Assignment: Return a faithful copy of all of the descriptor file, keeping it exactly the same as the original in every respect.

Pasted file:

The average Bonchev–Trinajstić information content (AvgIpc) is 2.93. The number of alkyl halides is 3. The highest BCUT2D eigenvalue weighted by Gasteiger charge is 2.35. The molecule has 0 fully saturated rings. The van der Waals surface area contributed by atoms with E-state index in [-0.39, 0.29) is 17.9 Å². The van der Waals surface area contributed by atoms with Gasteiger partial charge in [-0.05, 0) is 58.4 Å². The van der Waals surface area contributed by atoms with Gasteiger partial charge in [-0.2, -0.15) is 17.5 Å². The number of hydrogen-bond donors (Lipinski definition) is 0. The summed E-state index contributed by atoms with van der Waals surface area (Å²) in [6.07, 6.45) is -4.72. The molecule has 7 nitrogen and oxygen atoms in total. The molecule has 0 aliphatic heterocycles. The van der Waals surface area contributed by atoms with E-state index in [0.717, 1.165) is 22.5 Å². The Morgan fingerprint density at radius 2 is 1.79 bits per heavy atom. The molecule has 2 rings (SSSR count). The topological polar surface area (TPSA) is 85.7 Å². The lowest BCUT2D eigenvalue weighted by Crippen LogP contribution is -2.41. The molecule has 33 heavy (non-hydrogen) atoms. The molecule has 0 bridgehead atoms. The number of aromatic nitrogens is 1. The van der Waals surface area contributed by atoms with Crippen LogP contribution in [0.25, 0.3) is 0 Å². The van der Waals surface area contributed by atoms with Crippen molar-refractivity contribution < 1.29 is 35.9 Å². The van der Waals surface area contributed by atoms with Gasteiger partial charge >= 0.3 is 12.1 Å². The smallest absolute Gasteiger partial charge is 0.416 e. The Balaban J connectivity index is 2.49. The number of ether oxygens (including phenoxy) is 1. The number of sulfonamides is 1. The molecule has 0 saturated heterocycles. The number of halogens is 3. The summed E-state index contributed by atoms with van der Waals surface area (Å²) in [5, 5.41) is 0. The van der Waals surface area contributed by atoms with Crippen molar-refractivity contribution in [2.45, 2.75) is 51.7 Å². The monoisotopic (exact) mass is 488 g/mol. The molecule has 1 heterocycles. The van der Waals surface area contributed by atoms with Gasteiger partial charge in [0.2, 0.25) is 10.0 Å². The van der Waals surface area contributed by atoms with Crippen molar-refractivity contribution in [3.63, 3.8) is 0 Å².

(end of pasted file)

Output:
The average Bonchev–Trinajstić information content (AvgIpc) is 2.93. The number of alkyl halides is 3. The highest BCUT2D eigenvalue weighted by Gasteiger charge is 2.35. The molecule has 0 fully saturated rings. The van der Waals surface area contributed by atoms with E-state index in [-0.39, 0.29) is 17.9 Å². The van der Waals surface area contributed by atoms with Gasteiger partial charge in [-0.05, 0) is 58.4 Å². The van der Waals surface area contributed by atoms with Gasteiger partial charge in [-0.2, -0.15) is 17.5 Å². The number of hydrogen-bond donors (Lipinski definition) is 0. The summed E-state index contributed by atoms with van der Waals surface area (Å²) in [6.07, 6.45) is -4.72. The molecule has 7 nitrogen and oxygen atoms in total. The molecule has 0 aliphatic heterocycles. The van der Waals surface area contributed by atoms with E-state index in [0.717, 1.165) is 22.5 Å². The Morgan fingerprint density at radius 2 is 1.79 bits per heavy atom. The molecule has 2 rings (SSSR count). The topological polar surface area (TPSA) is 85.7 Å². The lowest BCUT2D eigenvalue weighted by Crippen LogP contribution is -2.41. The molecule has 33 heavy (non-hydrogen) atoms. The molecule has 0 bridgehead atoms. The number of aromatic nitrogens is 1. The van der Waals surface area contributed by atoms with Crippen LogP contribution in [0.25, 0.3) is 0 Å². The van der Waals surface area contributed by atoms with Crippen molar-refractivity contribution < 1.29 is 35.9 Å². The van der Waals surface area contributed by atoms with Gasteiger partial charge >= 0.3 is 12.1 Å². The smallest absolute Gasteiger partial charge is 0.416 e. The Balaban J connectivity index is 2.49. The number of ether oxygens (including phenoxy) is 1. The number of sulfonamides is 1. The molecule has 0 saturated heterocycles. The number of halogens is 3. The summed E-state index contributed by atoms with van der Waals surface area (Å²) in [5, 5.41) is 0. The van der Waals surface area contributed by atoms with Crippen molar-refractivity contribution in [2.45, 2.75) is 51.7 Å². The monoisotopic (exact) mass is 488 g/mol. The molecule has 1 heterocycles. The van der Waals surface area contributed by atoms with Gasteiger partial charge in [0.2, 0.25) is 10.0 Å². The van der Waals surface area contributed by atoms with Crippen molar-refractivity contribution in [3.63, 3.8) is 0 Å².